Depression is a serious mood disorder with symptoms that range from mild to debilitating and potentially life-threatening. Some people look to manage depression with herbal remedies, rather than with medication a doctor prescribes. The most recent data from the National Institute of Mental Health suggest that in the United States, 6.7 percent of people experienced a major depressive episode in 2016. Medications and counseling are conventional ways to alleviate the symptoms of depression. However, some herbs and supplements may also help.
1. St. John's Wort
St. John's wort is also known as Hypericum perforatum. This plant has been a common herbal mental health treatment for hundreds of years. However, people must use caution if they chose to try it as a potential treatment for depression. A 2016 systematic review found that St. John's wort was more effective than a placebo for treating mild to moderate depression and worked almost as well as antidepressant medications. While St. John's wort might help some people, it does not show consistently beneficial effects.
This supplement comes from the gnarled root of the American or Asian ginseng plant. Siberian, Asian, and Eleuthero ginseng are different plants with different active ingredients. Practitioners of Chinese medicine have used ginseng for thousands of years to help people improve mental clarity and energy and reduce the effects of stress. Some people associate these properties of ginseng with potential solutions for the low energy and motivation that can occur with depression. However, the National Center for Complementary and Integrative Health (NCCIH) advise that none of the many studies that people have conducted on ginseng have been of sufficient quality to form health recommendations.
A study in 2012 reviewed data about chamomile, which comes from the Matricaria recutita plant, and its role in helping to manage depression and anxiety. The results show that chamomile produced more significant relief from depressive symptoms than a placebo. However, further studies are necessary to confirm the health benefits of chamomile in treating depressive symptoms.
Lavender oil is a popular essential oil. People typically use lavender oil for relaxation and reducing anxiety and mood disturbances. A 2013 review of various studies suggested that lavender might have significant potential in reducing anxiety and improving sleep. Lavender has mixed results in studies that assess its impact on anxiety. However, its effectiveness as a treatment for ongoing depression has little high-quality evidence in support at the current time.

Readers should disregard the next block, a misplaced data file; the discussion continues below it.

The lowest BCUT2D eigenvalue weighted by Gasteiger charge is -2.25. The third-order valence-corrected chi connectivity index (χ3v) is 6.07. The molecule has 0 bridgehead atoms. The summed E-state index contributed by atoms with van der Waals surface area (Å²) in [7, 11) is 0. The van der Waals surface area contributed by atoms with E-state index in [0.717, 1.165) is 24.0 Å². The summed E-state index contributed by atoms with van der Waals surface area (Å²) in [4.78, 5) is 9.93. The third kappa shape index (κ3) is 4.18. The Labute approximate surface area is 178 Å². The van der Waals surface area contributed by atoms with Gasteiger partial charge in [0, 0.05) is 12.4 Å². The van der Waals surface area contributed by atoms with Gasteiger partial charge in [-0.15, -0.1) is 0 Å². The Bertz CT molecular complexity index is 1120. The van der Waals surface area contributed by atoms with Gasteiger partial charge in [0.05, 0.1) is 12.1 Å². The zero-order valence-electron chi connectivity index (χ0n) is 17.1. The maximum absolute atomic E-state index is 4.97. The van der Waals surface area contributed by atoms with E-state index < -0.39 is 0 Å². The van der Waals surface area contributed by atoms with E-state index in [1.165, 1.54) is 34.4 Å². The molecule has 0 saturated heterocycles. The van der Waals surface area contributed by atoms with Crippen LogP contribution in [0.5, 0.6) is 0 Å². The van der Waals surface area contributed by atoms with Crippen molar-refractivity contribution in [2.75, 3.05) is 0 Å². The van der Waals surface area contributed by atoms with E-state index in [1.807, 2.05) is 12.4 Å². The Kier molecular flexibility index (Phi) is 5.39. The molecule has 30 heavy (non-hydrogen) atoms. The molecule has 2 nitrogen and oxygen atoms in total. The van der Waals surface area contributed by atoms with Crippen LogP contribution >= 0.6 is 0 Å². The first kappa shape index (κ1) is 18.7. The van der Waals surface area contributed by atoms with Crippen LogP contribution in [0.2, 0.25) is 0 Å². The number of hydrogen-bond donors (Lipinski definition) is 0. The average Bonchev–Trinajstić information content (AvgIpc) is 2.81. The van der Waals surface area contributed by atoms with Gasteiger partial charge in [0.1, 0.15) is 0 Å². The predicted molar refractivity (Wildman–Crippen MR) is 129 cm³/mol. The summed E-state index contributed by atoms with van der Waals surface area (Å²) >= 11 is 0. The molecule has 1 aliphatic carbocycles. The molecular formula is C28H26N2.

Some studies cite using saffron as a safe and effective measure for controlling the symptoms of depression, such as this non-systematic review from 2018. However, more research would help confirm the possible benefits of saffron for people with depression. Scientists also need to understand any possible adverse effects better.
SAMe is short for S-adenosyl methionine. It is a synthetic form of a chemical that occurs naturally in the body. However, they also found that SAMe had about the same effectiveness as the common antidepressants imipramine or escitalopram. Furthermore, it was better than a placebo when the researchers mixed SAMe with selective serotonin reuptake inhibitor medications. As with many other studies into herbs and supplements, the investigations into the safety and efficacy of SAMe are of low quality. More research is necessary to determine its exact effect. People use the supplement in Europe as a prescription antidepressant. However, the FDA have not yet approved this for use in the U.S.
7. Omega-3 fatty acids
\In a 2015 systematic review, researchers concluded that omega-3 fatty acid supplements are not useful across the board as a depression treatment. While the study authors reported no serious side effects from the supplement, they also advised that it would only be an effective measure in treatment for depression that was due to omega-3 deficiency.
Also known as 5-hydroxytryptophan, this supplement may be useful in regulating and improving levels of serotonin in the brain. Serotonin is the neurotransmitter that affects a person's mood. 5-HTP has undergone a number of animal studies, and some, such as this review from 2016, cite its potential as an antidepressant therapy. However, evidence of its effects in human subjects is limited. 5-HTP is available as an over-the-counter (OTC) supplement in the U.S. but may require a prescription in other countries. More research is necessary, especially regarding concerns that it may cause serotonin syndrome, a serious neurological complication if a person takes 5-HTP in excess.
Though often referred to as vitamin B8, inositol is not a vitamin at all but rather a type of sugar with several important functions. Inositol plays a structural role in your body as a major component of cell membranes. It also influences the action of insulin, a hormone essential for blood sugar control. In addition, it affects chemical messengers in your brain, such as serotonin and dopamine. It has been estimated that a typical diet in the US contains around 1 gram of inositol per day. Rich sources include grains, beans, nuts and fresh fruits and vegetables. However, supplemental doses of inositol are often higher. Researchers have studied the benefits of doses up to 18 grams per day with promising results and few side effects. Supplement manufacturers do not have to prove that their product is consistent. The dose on the bottle may also be inaccurate.
People should ensure they purchase herbs and supplements from a trusted manufacturer.